U.S. Sen. Lindsey Graham promised Tuesday to pursue the $400,000 needed for a study to deepen Charleston Harbor and said President Barack Obama's decision to exclude it from his 2012 budget could send port business elsewhere.

With the Panama Canal expansion moving toward its 2014 completion, shipping lines continue to deploy larger container carriers that demand deeper drafts in the ports they call. Charleston holds the distinction of being the deepest harbor along the South Atlantic, but it still cannot accommodate the mega-ships in every tide.

South Carolina needs an estimated $250 million to $300 million to take the shipping channel depth to 50 feet, from 45 feet, so it can capture business currently traveling through other places to reach markets closer to Charleston. But first it needs that $400,000 for a study to move the project along.

"If the Port of Charleston did not exist in the fashion to be competitive past 2014, what would it mean for our economy?" Graham asked during a conference call Tuesday. "It would mean devastation, I think."

The South Carolina Republican described two possible solutions to the dredging dilemma: to pass U.S. Sen. Jim DeMint's legislation that would change the funding process on port projects, specifically the way the Army Corps of Engineers spends money, or to direct funding from Congress to the Port of Charleston.

Although DeMint, also a South Carolina Republican, stands at the helm of the bill to reform port funding, he also diametrically opposes congressional earmarks. In a prepared statement, DeMint advocated a new law that would eliminate the Army Corps' more than 1,000 political earmarks.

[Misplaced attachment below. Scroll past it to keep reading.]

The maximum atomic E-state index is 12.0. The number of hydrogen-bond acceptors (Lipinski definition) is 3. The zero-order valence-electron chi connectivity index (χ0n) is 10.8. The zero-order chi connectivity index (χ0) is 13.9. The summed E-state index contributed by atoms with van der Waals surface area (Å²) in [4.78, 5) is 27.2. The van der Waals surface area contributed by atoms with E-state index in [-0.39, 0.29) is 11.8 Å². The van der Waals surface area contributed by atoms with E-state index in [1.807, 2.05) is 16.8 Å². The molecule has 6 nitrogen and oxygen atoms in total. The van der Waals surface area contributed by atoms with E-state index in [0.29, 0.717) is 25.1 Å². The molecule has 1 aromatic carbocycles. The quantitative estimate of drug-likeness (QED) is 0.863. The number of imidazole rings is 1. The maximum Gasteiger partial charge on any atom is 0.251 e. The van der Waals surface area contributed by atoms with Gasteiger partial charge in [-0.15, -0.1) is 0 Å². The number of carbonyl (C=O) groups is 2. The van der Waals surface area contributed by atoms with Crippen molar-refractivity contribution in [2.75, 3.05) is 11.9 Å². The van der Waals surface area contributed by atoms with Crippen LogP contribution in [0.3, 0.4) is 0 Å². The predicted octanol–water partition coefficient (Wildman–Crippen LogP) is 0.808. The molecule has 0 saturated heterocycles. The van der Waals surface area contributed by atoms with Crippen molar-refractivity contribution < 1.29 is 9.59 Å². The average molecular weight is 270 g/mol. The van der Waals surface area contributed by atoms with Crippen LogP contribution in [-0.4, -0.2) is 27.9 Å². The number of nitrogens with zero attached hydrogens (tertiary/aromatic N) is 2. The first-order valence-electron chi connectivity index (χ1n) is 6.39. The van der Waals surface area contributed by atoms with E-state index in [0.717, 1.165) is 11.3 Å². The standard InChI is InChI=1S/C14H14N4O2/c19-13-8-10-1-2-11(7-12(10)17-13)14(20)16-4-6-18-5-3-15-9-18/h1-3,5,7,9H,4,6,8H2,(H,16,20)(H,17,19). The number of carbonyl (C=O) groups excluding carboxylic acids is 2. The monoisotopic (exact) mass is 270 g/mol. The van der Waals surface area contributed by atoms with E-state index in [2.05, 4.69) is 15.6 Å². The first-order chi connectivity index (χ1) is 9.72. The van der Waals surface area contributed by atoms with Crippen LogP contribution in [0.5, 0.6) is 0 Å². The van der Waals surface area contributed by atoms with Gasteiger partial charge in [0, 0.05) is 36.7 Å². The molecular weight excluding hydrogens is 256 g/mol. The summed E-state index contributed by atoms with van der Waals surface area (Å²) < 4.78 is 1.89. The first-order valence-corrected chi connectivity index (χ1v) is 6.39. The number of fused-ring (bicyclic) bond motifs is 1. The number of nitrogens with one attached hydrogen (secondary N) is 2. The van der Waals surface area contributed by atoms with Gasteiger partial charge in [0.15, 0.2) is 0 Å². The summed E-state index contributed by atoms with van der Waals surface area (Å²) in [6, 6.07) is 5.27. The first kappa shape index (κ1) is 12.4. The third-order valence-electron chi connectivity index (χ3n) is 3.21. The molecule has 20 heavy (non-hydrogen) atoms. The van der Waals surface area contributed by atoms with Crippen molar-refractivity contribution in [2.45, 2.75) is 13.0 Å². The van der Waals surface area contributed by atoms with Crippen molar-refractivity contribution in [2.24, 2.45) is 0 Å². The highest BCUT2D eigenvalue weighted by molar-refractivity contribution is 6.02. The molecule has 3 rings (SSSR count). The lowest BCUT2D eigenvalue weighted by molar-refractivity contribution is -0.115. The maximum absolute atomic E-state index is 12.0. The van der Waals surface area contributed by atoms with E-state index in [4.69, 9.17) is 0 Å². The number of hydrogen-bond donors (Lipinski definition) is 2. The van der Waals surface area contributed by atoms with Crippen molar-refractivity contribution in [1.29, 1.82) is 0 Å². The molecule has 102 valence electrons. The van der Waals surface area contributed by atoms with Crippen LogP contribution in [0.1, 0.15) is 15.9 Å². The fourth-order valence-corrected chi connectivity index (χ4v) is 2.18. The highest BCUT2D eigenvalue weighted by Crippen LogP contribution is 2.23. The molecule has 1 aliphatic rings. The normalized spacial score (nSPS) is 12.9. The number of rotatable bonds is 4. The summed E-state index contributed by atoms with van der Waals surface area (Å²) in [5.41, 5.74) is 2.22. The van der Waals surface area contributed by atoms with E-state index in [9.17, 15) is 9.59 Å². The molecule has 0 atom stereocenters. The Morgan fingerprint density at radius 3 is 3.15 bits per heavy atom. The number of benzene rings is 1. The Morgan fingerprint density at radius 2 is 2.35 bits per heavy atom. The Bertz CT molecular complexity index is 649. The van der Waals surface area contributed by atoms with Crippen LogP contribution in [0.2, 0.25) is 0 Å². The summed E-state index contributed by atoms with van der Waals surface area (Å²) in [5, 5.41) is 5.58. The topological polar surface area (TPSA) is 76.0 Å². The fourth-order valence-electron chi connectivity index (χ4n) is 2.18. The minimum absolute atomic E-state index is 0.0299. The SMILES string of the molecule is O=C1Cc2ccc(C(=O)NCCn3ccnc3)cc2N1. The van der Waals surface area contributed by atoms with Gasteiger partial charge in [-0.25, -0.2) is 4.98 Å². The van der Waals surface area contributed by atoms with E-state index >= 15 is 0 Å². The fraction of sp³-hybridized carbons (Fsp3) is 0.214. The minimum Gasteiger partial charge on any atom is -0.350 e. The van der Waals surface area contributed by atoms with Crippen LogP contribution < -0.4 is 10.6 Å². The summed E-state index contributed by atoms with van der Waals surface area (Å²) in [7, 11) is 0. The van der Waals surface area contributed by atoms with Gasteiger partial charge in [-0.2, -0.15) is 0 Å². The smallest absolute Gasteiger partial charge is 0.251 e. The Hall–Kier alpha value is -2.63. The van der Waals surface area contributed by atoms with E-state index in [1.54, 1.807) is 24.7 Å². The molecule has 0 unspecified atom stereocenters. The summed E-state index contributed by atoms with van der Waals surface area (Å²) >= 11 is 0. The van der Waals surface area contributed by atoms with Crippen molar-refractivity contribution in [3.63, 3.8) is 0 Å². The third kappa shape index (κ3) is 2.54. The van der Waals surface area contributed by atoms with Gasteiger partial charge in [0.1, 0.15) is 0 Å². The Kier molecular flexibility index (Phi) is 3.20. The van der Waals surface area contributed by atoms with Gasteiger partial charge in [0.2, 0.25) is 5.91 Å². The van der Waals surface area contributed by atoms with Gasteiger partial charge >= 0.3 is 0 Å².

"Congress must pass legislation to reform the Army Corps of Engineers that will eliminate their backlog of wasteful earmarks, let them focus on true priorities and allow states like South Carolina to keep the taxes collected at our ports to use in our own state," he said.

While Graham looks to either reform or an earmark as the most viable means for getting the cash, officials at the State Ports Authority instead hope that the Army Corps will be able to include the study in a "work plan" it could draw up this spring. Graham calls that option a temporary fix.

"What I'm looking for is not something to solve a political problem for 12 months, but a plan that will allow the port to be deepened," he said. He added a warning that if South Carolina has no strategy in place by April or May, it could lose business already calling on Charleston Harbor.

"If you're worried about creating jobs in America, then the last thing you'd want to do is shut down a port that's an economic engine for an entire region," Graham said.